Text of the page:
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HSNS367 Nursing Practice: Complex Integrated Care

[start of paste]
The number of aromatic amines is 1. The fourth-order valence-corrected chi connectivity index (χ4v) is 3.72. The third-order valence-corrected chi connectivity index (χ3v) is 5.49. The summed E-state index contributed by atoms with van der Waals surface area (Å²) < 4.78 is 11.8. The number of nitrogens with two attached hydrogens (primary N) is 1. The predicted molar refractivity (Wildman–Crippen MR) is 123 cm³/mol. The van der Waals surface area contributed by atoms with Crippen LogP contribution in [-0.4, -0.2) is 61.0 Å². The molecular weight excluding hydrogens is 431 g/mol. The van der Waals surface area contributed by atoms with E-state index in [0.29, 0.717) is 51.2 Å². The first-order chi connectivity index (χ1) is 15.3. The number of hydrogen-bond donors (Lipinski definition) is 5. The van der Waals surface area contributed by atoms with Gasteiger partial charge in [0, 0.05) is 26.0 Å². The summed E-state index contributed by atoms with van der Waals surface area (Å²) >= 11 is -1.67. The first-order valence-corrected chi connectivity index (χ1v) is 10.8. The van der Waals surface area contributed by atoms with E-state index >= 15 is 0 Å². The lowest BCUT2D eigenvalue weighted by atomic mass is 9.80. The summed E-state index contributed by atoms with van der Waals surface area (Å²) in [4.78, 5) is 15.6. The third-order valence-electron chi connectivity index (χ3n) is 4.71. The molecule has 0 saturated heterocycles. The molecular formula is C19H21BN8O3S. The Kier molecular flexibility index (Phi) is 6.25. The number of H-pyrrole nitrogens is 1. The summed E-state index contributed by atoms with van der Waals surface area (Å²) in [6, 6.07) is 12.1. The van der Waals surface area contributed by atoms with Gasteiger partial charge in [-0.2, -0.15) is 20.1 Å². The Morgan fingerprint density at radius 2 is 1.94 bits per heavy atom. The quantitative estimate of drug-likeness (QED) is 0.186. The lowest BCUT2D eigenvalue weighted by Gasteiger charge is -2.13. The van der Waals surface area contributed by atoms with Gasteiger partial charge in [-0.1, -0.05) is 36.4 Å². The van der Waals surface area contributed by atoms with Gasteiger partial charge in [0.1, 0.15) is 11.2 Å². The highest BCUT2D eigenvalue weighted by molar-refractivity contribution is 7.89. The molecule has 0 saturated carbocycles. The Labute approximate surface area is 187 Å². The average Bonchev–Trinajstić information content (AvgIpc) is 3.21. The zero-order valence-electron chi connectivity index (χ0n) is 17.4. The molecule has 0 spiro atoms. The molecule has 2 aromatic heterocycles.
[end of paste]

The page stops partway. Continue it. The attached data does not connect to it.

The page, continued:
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HSNS367 Nursing Practice: Complex Integrated Care Question: Describe the pathophysiology of the chosen complication. Discuss the assessment and diagnostics of this complication. Discuss the treatment and management of this complication. Demonstrated ability to review the literature and select appropriate sources. Demonstrated ability to appraise and analyse the literature .   Answer: Introduction Diabetes Mellitus (DM) is a metabolic disorder. It is characterized by hyperglycemia that generates due to disequilibrium in insulin secretion and/or insulin action. The pathological hallmark of DM encompasses vasculature leading to microvascular and macrovascular complications. The microvascular complications like nephropathy and retinopathy accelerates the chance of developing macrovascular complications, which promotes atherosclerosis and eventually leads to the development of cardiovascular disease, peripheral vascular disease and stroke (Marieb & Hoehn, 2015). The following essay aims to highlight the pathophysiology associated with macrovascular complications of diabetes followed by assessment and diagnostic criteria. At the end, the essay will explore common treatment and management principles underlying macrovascular complications of diabetes.   Macrovascular Complications: Pathophysiology According to Chilelli, Burlina and Lapolla (2013), the main pathological mechanism in macrovascular complications in DM mainly involves atherosclerosis. Atherosclerosis results from chronic injury or inflammation of the wall of arteries present in the coronary or peripheral vascular system. Inflammation the walls of the arteries cause oxidation of the lipids from low-density-lipoprotein particles under the action of angiotensin II. The oxidized lipid particles accumulate in the endothelial walls leading to narrowing (Bullock & Hales, 2016). The activation of the inflammatory pathway causes stimulation and proliferation of macrophage and attraction of T-lymphocyte at the site of inflammation. The activated T-lymphocyte induces proliferation of smooth muscle in the arterial walls and simultaneous collagen accumulation leading to thickening of arteries. The arterial inflammation leads to narrowing of the arterial walls throughout the body and thereby increasing the chance of cardiovascular accident (Chilelli, Burlina & Lapolla, 2013). Chawla, Chawla and Jaggi (2016) highlighted the pathophysiology underlying the inflammation in diabetes and subsequent development of macrovascular complications in details. According to Chawla, Chawla and Jaggi (2016), hyperglycemia provokes monocyte adhesion to the arterial cells. These monocyte adhserion triggers type 1 hypersensitivity reaction, promoting the accumulation of the primary mediators of hypersentivity and thereby causing thickening of the arteries. Increase blood glucose level activates matrix-degrading enzyme metalloproteinase, which cause plaque rupture and arterial remodelling leading toe thickening of the arteries. Diabetes also increases the secretion of the primary inflammatory mediators like C-reactive protein, plasminogen activator inhibitor and interleukine-6 that cause activation of macrophage and thereby leading to the development of inflammatory reaction under the influence of protein kinase C (PKC) pathway. Another underlying pathophysiology behind the development of the macrovascular complications include increased rate of platelet adhesion and hypercoagulability (Zhang et al., 2014). Impaired nitric oxide generation, free radical formation in the platelets and altered calcium regulation promote platelet aggregation cause hypercoagulability. Increased levels of plasminogen activator inhibitor type 1 impair fibrinolysis in patients with diabetes. The combination of these cause increased level of platelet coagulability which in turn cause vascular occlusion and cardiovascular events in type 2 diabetes (Zhang et al., 2014). Chawla, Chawla and Jaggi (2016) stated that hyperglycemia and insulin resistance are main reasons behind the development of macrovascular complications of diabetes. Development of diabetes is inherently associated with hyperglycemia. However, insulin resistance develops years before hyperglycemia and during the course of time becomes clinically significant. Obesity plays an important role in the development of insulin resistance (common among the people with type 2 diabetes). The release of free-fatty acids, inflammatory mediators and reactive oxygen species increases the chance of systemic inflammation and thereby leading to the development of atherosclerosis.     Assessment And Diagnostics The study conducted by Donaghue et al. (2014) highlighted that assessment of macrovascular complication of diabetes should start after the age of 10. The main screening methods that are used to highlight the marcrovascular complications include testing the lipid profile of the individual after every 5 years along with the annual tabulation of blood pressure. Truong, Maahs and Daniels (2012) highlighted that for type 1 diabetes (T1D) individuals, with no significant family history of early cardiovascular disease or individuals who are over 12 years of age, should undergo proper screening of glycemic level after every 5 years. If T1D have family history of cardio-vascular disease then fasting lipid profile must be used as screening tool for the detection of macrovascular complications. If lipid screening is found to be abnormal, annual screening is recommended. For type 2 diabetes (T2D), lipid profile must be done after every 2 years if lipid content of the blood is found within the permissible range (Truong, Maahs & Daniels, 2012). Other hallmarks apart from blood lipid concentration, which can be used to detect the tendency of developing macrovascular complication, include microalbuminuria. Donaghue et al. (2014) stated that microalbuminuria is confirmed via analysis of two or three samples for a period of three to six months. Persistent microalbuminuria is found to predict the end stage of the renal failure, which in turn increases the chance of developing macrovascular disease. Donaghue et al. (2014) highlighted that loss of nocturnal dipping on round the clock blood pressure monitoring is regarded as the early marker for the assessment diabetic renal disease which simultaneously precedes towards microalbuminuria leading the renal hypertrophy and subsequent development of macrovascular complications. In the domain of selection of the proper assessment and diagnostic tool for the detection of macrovascular diseases (MVD) in diabetes, Papa et al. (2013) conducted a population based study. 1199 diabetic cohort from outpatient department were selected on the basis of their cardiovascular history and other medical and hospital records (cardiac index, brachial index, duplex ultrasonography of the carotid and lower limbs, computed tomography angiography and peripheral arteriography). Over the selected group of individuals, Papa et al. (2013) conducted standardized procedure for the assessment of macrovascular complications. The analysis of the results indicated that the phenotypic heterogeneity is associated with different types of macrovascular complications among type 2 diabetes patients. They are also found to have different metabolic syndrome. Depending on this phenotypic heterogeneity, the development of the diagnostic tools and therapeutic strategies for MVD must be selected (Papa et al., 2013). Park et al. (2015) highlighted that the diagnostic method that can be used for the detection of MVD include bronchial artery ultrasound for the detection of flow-mediated dilation. Other diagnostic test for the detection of arthrosclerosis, include cardiac catheterization, angiogram and echocardiogram. These tests help to analyze the position where exact thickening of the arteries have occurred (Park et al., 2015). Truong, Maahs and Daniels (2012) highlighted the importance of cardiovascular imaging in the diagnosis of MVD, a non-invasive imaging helps to analyze the involvement of heart and vasculature in diabetes.   Treatment And Management The main foundation of care for the treatment and effective management of MVD complications among diabetic patient include proper patient education, nutritional planning, physical activity, smoking cessation and psychological care. Medical nutrition therapy is regarded as an effective means for the management and treatment of MVD. The medical nutrition therapy mainly promotes and support healthy eating patterns, which emphasize on a variety of nutrient-dense foods in proper size (Brown, Edwards, Seaton & Buckley, 2015). Consumption of nutritional rich food promotes reduction of the lipid content of the blood, reduction of glycemic level and blood pressure. Nutritional diet based on height and weight of the body helps to achieve proper body weight and thereby delaying the MVD complications in diabetes (Evert et al., 2014). In order to access the nutritional needs, personal and cultural preferences must be taken in to consideration along with proper health literacy. Proper health literacy will promote willingness to consume healthy food along with behavioural change in the diet plan (Gosmanov & Umpierrez, 2013). Khan, Stephens, Franks, Rook and Salem (2013) highlighted that physical activity is another important aspect for controlling MVD complications among diabetic patient. This promotion of physical activity also highlights the importance of reduction in sedentary time. Adults with T2DM should be encouraged to perform resistance training at least twice a week. Connelly, Kirk, Masthoff and MacRury (2013) however, highlighted that the older adults with sever MVD complication, might not be capable for entering into resistance training. In that case, of older adults, mild to moderate physical exercise like 15 minutes of walk can be proved to be effective. Apart from proper nutritional diet and physical activity, American Diabetes Association (2015) highlighted the importance of smoking cessation as important interventions for MVD. Smoking cessation counselling is regarded to be effective in controlling smoking habits (Tollefson & Hallman, 2016). In relation to treatment and management of MVD in diabetes, American Diabetes Association (2015) highlighted that the people with MVD in diabetes should receive medical care from an integrated and collaborative team who have supreme expertise in diabetes. The management plan should be written via taking inputs from both the healthcare professional, patients and their family members (American Diabetes Association, 2015). In domain of medication management, Bullock & Manias (2016) highlighted the use of subcutaneous insulin injection in order to manage hyperglycemic shocks and thereby preventing the chance of developing MVD. The dosage however, needs to be adjusted by the physicians as per the blood glucose level; age and body mass (Brotto & Rafferty, 2016).   Thus from the above discussion, it can be concluded that pathological hallmark of DM are microvascular and macrovascular complications. Macorvascular complication of diabetes mainly arises from inflammation, which leads to the narrowing of the walls of the arteries. This narrowing of the arterial wall causes atherosclerosis, which increases the chance of developing several cardiac complications. The main assessment techniques used for the screening of MVD include detection of the lipid profile, blood glucose level and blood pressure. The main diagnostic approach that is used for the detection of MVD includes non-invasive screening techniques. The main treatment and management options for MVD as highlighted in the essay include observance of proper nutritional diet, daily physical activity, disease education, awareness, and cessation of smoking and medication management.   References American Diabetes Association. (2015). Standards of medical care in diabetes—2015 abridged for primary care providers. Clinical diabetes: a publication of the American Diabetes Association, 33(2), 97. doi:  10.2337/diaclin.33.2.97 Brotto, V., & Rafferty, K. (2016). Clinical Dosage Calculations for Australia and New Zealand. Cengage Learning. Australia. 2nd ed. Retrieved from: Brown, D., Edwards, H., Seaton, L., & Buckley, T. (2015). Lewis’s Medical-surgical Nursing: Assessment and Management of Clinical Problems. Elsevier Health Sciences. Retrieved from:’s%20Medical-surgical%20Nursing%3A%20Assessment%20and%20Management%20of%20Clinical%20Problem&f=false Bullock, S., & Hales, M. (2016). Principles of Pathophysiology. Pearson Higher Education;  Australia 1st ed. Retrieved from:,+S.,+%26+Hales,+M.+(2016).+Principles+of+Pathophysiology&ots=Sifud4CPBJ&sig=m9EoxqrYVoraaTWpd9J1mO0Gblo Bullock, S., & Manias, E. (2016). Fundamentals of pharmacology. Pearson Higher Education; Austra;ia 8th ed. Retrieved from:,+S.,+%26+Manias,+E.+(2016).+Fundamentals+of+pharmacology&ots=WJccOhFh3X&sig=eC8QLAS81-xsSo2c3soUdbkzXKU#v=onepage&q&f=false Chawla, A., Chawla, R., & Jaggi, S. (2016). Microvasular and macrovascular complications in diabetes mellitus: distinct or continuum?. Indian journal of endocrinology and metabolism, 20(4), 546. doi:  10.4103/2230-8210.183480 Chilelli, N. C., Burlina, S., & Lapolla, A. (2013). AGEs, rather than hyperglycemia, are responsible for microvascular complications in diabetes: a “glycoxidation-centric” point of view. Nutrition, Metabolism and Cardiovascular Diseases, 23(10), 913-919. Connelly, J., Kirk, A., Masthoff, J., & MacRury, S. (2013). The use of technology to promote physical activity in Type 2 diabetes management: a systematic review. Diabetic Medicine, 30(12), 1420-1432. Donaghue, K. C., Wadwa, R. P., Dimeglio, L. A., Wong, T. Y., Chiarelli, F., Marcovecchio, M. L., … & Craig, M. E. (2014). Microvascular and macrovascular complications in children and adolescents. Pediatric diabetes, 15(S20), 257-269. doi: 10.1111/pedi.12180 Evert, A. B., Boucher, J. L., Cypress, M., Dunbar, S. A., Franz, M. J., Mayer-Davis, E. J., … & Yancy, W. S. (2014). Nutrition therapy recommendations for the management of adults with diabetes. Diabetes care, 37(Supplement 1), S120-S143. Gosmanov, A. R., & Umpierrez, G. E. (2013). Management of hyperglycemia during enteral and parenteral nutrition therapy. Current diabetes reports, 13(1), 155-162. Khan, C. M., Stephens, M. A. P., Franks, M. M., Rook, K. S., & Salem, J. K. (2013). Influences of spousal support and control on diabetes management through physical activity. Health Psychology, 32(7), 739. Marieb, E. N., & Hoehn, K. (2015). Human anatomy & physiology. Pearson Education 10th Ed. Papa, G., Degano, C., Iurato, M. P., Licciardello, C., Maiorana, R., & Finocchiaro, C. (2013). Macrovascular complication phenotypes in type 2 diabetic patients. Cardiovascular diabetology, 12(1), 20. Park, H. B., Heo, R., ó Hartaigh, B., Cho, I., Gransar, H., Nakazato, R., … & Budoff, M. J. (2015). Atherosclerotic plaque characteristics by CT angiography identify coronary lesions that cause ischemia: a direct comparison to fractional flow reserve. JACC: Cardiovascular Imaging, 8(1), 1-10. Retrieved from: Tollefson, J. & Hallman, E. (2016). Clinical Psychomotor Skills, Cengage Learning Revised 6th ed.  Truong, U. T., Maahs, D. M., & Daniels, S. R. (2012). Cardiovascular disease in children and adolescents with diabetes: where are we, and where are we going?. Diabetes technology & therapeutics, 14(S1), S-11. doi:  10.1089/dia.2012.0018 Zhang, M., Chen, P., Chen, S., Sun, Q., Zeng, Q. C., Chen, J. Y., … & Wang, J. K. (2014). The association of new inflammatory markers with type 2 diabetes mellitus and macrovascular complications: a preliminary study. Eur Rev Med Pharmacol Sci, 18(11), 1567-72. Retrieved from: